Millennials and other wannabe first-time home buyers ring in the New Year of 2015 with the best opportunity in years to purchase a house. A trend toward low mortgage rates coupled with a big slowdown in rising prices have come together — without a lot of hoopla — to boost affordability and put buyers back in the driver’s seat of the housing market.
A slow but significant drop in mortgage rates
The closing weeks of 2014 saw the average 30-year mortgage interest rate drop below 4 percent nationwide. Rates fell to their lowest levels of the year and their best, in more than a year and a half or more. Compared to January 2014, rates were down nearly three-quarters of one percent. According to Freddie Mac research, the typical home buyer could save more than 30 percent on the cost of a mortgage.
Perhaps because rates dropped so gradually over the course of the year, large numbers of potential home buyers seemed unaware that these new financing opportunities were even available. Once again, the real estate market changed significantly and a lot of people who could benefit from the change weren’t paying attention.
It has a lot to do with all the attention given interest rates by the investment markets. The business media and financial press fixate on the influence of interest rates on investments. In the months since the Federal Reserve began weaning the economy from government stimulus, the constant question has been: “When will the Fed begin raising interest rates?” And the answer from the “experts” — that rates would begin to rise by late spring — built and reinforced common expectations that must have been discouraging for first-time buyers.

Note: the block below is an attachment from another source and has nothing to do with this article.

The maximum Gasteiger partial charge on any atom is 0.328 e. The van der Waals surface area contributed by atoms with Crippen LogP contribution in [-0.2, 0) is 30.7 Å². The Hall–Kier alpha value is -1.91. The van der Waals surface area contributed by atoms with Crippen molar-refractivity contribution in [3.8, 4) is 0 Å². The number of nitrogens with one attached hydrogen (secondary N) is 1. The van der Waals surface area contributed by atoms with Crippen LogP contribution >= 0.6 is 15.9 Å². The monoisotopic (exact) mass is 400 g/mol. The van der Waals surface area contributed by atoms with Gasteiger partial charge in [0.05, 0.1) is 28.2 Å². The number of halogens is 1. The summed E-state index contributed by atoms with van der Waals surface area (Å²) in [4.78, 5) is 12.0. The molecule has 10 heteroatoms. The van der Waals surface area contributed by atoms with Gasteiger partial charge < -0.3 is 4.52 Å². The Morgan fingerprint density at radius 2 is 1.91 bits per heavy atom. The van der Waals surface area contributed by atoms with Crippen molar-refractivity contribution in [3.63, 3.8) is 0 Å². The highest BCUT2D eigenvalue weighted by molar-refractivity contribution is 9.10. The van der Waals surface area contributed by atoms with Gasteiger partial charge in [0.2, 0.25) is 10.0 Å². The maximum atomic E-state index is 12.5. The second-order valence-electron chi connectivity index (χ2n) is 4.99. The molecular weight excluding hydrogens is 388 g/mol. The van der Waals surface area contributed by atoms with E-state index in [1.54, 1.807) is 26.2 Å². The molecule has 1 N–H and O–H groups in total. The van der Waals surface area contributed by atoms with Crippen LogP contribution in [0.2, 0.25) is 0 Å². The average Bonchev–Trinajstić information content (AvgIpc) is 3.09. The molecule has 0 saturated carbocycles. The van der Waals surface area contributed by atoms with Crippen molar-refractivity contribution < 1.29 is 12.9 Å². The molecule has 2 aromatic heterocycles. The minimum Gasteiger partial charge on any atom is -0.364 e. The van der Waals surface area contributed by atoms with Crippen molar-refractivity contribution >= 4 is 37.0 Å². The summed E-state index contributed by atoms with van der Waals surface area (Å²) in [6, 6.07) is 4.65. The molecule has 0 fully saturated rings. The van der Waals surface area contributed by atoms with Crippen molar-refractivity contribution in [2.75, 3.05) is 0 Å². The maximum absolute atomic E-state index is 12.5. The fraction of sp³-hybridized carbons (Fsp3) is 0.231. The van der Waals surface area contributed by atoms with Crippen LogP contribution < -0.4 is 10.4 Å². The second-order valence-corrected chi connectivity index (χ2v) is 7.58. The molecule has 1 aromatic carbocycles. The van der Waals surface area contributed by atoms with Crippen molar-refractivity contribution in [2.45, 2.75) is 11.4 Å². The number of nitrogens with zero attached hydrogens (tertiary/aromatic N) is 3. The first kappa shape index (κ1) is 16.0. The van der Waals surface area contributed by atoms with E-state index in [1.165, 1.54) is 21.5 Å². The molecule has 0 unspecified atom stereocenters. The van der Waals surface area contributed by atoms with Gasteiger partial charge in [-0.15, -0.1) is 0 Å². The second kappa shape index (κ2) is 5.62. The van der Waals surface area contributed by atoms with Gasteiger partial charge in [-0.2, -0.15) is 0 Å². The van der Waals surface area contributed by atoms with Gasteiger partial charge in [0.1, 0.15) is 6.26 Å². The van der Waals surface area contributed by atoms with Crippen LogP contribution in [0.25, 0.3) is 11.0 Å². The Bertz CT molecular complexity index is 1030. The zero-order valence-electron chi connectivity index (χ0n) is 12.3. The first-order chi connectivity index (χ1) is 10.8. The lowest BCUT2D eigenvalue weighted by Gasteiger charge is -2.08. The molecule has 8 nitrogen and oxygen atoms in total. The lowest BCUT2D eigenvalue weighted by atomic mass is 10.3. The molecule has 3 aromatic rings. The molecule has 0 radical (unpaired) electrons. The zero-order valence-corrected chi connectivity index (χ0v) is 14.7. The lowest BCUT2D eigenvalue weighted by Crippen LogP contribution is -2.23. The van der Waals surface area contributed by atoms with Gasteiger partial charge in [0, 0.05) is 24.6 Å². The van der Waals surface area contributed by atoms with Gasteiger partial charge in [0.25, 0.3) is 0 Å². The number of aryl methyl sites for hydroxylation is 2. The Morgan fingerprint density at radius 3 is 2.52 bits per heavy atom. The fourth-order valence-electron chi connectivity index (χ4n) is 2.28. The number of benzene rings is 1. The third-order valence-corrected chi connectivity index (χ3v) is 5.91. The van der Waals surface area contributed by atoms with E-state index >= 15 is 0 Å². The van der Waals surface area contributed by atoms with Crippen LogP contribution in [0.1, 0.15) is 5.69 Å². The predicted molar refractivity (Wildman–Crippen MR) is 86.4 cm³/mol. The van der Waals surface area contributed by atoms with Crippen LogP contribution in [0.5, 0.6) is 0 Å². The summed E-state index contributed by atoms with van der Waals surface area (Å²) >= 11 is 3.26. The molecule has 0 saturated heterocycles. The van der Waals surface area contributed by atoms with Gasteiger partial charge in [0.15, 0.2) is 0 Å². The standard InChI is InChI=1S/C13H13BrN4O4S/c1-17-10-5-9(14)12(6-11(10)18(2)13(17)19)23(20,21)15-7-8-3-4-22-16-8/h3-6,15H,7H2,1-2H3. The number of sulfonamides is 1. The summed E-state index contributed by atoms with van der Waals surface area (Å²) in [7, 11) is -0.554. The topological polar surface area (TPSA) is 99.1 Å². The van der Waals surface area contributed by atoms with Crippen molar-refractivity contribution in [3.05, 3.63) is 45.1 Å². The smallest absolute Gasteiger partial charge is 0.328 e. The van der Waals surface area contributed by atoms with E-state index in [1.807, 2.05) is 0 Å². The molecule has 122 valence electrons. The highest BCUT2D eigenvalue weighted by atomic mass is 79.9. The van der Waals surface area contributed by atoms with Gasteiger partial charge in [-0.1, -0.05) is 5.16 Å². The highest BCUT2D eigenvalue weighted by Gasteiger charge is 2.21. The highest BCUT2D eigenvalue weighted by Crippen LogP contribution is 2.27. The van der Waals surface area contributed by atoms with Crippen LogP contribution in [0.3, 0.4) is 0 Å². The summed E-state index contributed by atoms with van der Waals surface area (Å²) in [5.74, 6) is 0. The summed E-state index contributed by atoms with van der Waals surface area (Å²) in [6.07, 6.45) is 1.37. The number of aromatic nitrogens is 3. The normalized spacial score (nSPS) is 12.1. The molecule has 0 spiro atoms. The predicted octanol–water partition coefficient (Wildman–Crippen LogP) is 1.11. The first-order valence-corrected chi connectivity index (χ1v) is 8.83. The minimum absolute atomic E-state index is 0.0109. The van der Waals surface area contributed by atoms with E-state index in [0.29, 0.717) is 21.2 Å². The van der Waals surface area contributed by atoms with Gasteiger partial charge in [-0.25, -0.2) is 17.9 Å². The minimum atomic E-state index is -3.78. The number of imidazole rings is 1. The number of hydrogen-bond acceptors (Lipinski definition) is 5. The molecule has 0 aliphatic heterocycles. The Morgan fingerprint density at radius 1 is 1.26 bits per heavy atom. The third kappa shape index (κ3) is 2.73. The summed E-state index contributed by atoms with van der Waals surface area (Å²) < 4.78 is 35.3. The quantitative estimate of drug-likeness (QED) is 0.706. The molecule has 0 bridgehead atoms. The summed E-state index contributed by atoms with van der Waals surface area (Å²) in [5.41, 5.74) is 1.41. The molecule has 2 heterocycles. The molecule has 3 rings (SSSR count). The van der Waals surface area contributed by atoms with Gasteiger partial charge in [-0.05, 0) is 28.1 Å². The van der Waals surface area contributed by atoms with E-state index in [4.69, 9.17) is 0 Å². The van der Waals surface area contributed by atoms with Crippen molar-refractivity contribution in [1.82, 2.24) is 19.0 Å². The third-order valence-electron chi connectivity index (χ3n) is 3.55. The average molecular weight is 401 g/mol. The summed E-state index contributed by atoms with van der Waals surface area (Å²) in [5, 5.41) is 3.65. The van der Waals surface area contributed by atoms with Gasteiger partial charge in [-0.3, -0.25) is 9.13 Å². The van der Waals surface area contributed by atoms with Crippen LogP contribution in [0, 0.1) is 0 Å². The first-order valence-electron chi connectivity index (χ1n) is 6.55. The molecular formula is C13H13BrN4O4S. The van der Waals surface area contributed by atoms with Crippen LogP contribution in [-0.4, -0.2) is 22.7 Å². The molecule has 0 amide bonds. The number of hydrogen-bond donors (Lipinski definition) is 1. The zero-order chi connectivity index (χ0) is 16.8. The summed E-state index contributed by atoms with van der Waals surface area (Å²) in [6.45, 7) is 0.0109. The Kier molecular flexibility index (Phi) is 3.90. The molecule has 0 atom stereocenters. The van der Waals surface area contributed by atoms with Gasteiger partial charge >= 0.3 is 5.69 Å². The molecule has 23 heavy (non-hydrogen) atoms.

Amount of savings for first-time buyers
The turnaround to low mortgage rates helped reestablish affordability for first-time buyers. Along with the calming of home prices, mortgage rates are improving purchasing power faster than sellers can erase it. Over the course of 2014, rates were down nearly three-quarters of one percent which, according to one analysis, translated into savings of more than 30 percent per month on a mortgage. If your potential monthly mortgage payment at the start of the year would have been $1,000, it’s dropped to $700 — reducing costs $300 a month or $3,600 a year.
Another analysis of the change in fortune for buyers, mortgage rates have boosted purchasing power, close to 8 percent since the first of the year. Today, a homeowner can purchase $8,000 “more home” for every $100,000 approved, as compared to the start of 2014. This extra 8 percent may finally make a purchase affordable for a first-time buyer. Or it could allow a buyer to afford an extra bedroom; an extra bathroom; or a home in a different school district, depending on what’s most important to you.
Meanwhile, as mortgage rates drop, it’s getting easier to get a zero-closing cost mortgage. A zero-closing cost mortgage is a mortgage transaction for which the lender pays all closing costs normally paid by the borrower. In exchange for paying all closing costs, the lender raises the borrower’s mortgage interest rate by a small amount — typically .125 percent for a loan of $250,000 or more. In states in which closing costs are high, zero-closing cost mortgages can be a terrific way to lower your monthly payment without the gamble of trying to recoup your costs over time.